| 19 June 2024, Wednesday |

Brazil’s electoral court rejects Bolsonaro election challenge

President Jair Bolsonaro’s supporters filed a lawsuit against the election, which the incumbent narrowly lost, but the head of Brazil’s electoral court Alexandre de Moraes rejected it on Wednesday, according to a court document.

A dramatic comeback for the leftist former president Luiz Inacio Lula da Silva and the overthrow of Brazil’s most right-wing administration in decades were made possible by Lula’s close victory over Bolsonaro in the Oct. 30 runoff election.

Lula’s margin of victory was by less than two percentage points.

Moraes, who serves as a Supreme Court justice, also fined the parties in Bolsonaro’s coalition to the tune of 22.9 million reais ($4.27 million) for what the court described as bad faith litigation, the document showed.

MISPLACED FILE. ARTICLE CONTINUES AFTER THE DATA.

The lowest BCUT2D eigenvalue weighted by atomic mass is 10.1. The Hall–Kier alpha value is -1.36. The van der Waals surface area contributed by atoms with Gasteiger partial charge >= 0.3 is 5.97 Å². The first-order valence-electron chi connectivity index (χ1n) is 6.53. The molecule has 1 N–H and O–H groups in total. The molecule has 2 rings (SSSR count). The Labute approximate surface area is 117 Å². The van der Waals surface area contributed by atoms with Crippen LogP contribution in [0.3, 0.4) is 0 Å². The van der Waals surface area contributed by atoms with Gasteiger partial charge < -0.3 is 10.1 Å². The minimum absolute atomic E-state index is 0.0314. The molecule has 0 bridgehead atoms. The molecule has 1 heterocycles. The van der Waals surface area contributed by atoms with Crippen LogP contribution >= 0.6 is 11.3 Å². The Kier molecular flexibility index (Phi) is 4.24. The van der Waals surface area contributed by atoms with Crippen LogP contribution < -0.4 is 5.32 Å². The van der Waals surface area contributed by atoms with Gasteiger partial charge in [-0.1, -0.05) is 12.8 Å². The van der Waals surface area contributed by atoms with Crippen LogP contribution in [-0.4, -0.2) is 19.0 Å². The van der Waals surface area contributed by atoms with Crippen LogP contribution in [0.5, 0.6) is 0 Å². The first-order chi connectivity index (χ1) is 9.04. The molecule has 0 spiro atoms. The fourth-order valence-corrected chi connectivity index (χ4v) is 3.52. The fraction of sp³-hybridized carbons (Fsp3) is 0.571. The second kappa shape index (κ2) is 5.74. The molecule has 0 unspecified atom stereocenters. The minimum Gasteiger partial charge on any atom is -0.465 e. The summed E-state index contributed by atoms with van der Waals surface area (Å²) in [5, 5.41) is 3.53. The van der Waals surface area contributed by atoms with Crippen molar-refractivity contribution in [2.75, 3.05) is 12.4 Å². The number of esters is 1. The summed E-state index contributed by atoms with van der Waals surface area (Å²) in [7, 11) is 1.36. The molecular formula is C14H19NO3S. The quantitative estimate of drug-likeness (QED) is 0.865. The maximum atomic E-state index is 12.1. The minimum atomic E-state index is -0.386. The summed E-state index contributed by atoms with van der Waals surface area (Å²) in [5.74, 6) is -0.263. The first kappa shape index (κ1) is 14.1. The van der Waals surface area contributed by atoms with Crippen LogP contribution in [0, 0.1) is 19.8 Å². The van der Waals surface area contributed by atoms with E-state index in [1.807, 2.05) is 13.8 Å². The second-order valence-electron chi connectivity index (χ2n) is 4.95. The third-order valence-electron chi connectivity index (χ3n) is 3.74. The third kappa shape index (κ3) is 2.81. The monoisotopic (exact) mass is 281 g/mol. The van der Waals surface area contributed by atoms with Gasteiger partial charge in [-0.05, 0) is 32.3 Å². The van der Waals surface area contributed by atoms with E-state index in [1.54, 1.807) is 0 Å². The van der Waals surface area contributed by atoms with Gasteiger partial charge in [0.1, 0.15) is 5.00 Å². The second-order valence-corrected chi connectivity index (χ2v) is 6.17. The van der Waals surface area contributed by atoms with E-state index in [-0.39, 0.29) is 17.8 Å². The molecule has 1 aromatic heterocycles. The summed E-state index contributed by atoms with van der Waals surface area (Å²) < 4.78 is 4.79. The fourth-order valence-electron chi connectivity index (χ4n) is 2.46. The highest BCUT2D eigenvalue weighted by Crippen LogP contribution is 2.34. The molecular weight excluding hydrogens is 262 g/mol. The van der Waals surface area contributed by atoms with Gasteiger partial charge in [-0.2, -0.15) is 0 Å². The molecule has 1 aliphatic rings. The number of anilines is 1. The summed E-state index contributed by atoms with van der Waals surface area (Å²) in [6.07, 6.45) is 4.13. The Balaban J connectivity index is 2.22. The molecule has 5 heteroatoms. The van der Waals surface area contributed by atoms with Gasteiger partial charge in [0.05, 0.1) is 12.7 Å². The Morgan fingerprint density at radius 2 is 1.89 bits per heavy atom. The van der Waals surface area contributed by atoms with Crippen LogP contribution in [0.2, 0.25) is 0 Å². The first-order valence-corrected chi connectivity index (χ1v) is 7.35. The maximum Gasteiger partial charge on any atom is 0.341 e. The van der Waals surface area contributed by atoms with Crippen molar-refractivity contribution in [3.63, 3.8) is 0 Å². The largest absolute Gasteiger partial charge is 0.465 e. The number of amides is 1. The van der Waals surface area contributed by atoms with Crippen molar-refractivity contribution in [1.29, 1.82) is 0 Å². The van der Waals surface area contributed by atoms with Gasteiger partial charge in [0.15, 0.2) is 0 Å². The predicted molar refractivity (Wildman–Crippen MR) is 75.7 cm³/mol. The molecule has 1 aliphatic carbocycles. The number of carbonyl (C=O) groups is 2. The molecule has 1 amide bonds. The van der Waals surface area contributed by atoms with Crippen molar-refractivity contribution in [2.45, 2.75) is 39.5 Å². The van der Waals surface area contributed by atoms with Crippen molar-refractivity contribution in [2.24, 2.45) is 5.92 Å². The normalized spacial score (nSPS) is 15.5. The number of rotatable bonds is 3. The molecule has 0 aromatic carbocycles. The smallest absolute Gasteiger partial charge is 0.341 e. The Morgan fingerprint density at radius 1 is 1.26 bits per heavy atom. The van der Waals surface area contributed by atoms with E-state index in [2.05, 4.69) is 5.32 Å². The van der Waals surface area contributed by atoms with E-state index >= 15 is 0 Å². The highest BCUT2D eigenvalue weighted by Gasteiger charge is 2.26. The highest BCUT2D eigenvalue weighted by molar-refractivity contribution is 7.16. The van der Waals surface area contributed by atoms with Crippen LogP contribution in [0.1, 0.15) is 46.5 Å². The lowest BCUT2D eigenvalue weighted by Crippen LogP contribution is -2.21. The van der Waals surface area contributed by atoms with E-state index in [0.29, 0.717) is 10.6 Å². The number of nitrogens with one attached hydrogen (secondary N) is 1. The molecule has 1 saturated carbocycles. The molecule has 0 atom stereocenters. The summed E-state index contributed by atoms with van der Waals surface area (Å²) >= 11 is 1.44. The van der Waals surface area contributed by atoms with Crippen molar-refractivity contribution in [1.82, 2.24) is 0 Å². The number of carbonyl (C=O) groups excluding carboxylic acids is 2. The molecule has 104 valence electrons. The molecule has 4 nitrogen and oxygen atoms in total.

On Tuesday, Bolsonaro’s Liberal Party (PL) filed a complaint to challenge the outcome of the election claiming some of the electronic voting machines were flawed and those votes should be invalidated, an argument that election authorities met with skepticism.

Under the terms of Wednesday’s electoral court decision, political funds for the president’s coalition parties were ordered blocked until the fine is paid. The ruling also ordered an investigation into any misuse of the party’s structure and funds by PL head Valdemar da Costa Neto.

In the ruling, Moraes described the challenge as “offensive” to democratic norms, adding that it sought to encourage criminal and anti-democratic movements.

“The ballot boxes generate files that make it possible to identify precisely which equipment they were generated on. When one of these mechanisms stops working, others replace it, without affecting its traceability and the possibility of identifying ballot boxes,” according to the decision.

Election experts and political analysts blasted the election challenge from Bolsonaro allies as weak on the merits, though it could still fire up supporters who have been protesting his defeat at the polls.

  • Reuters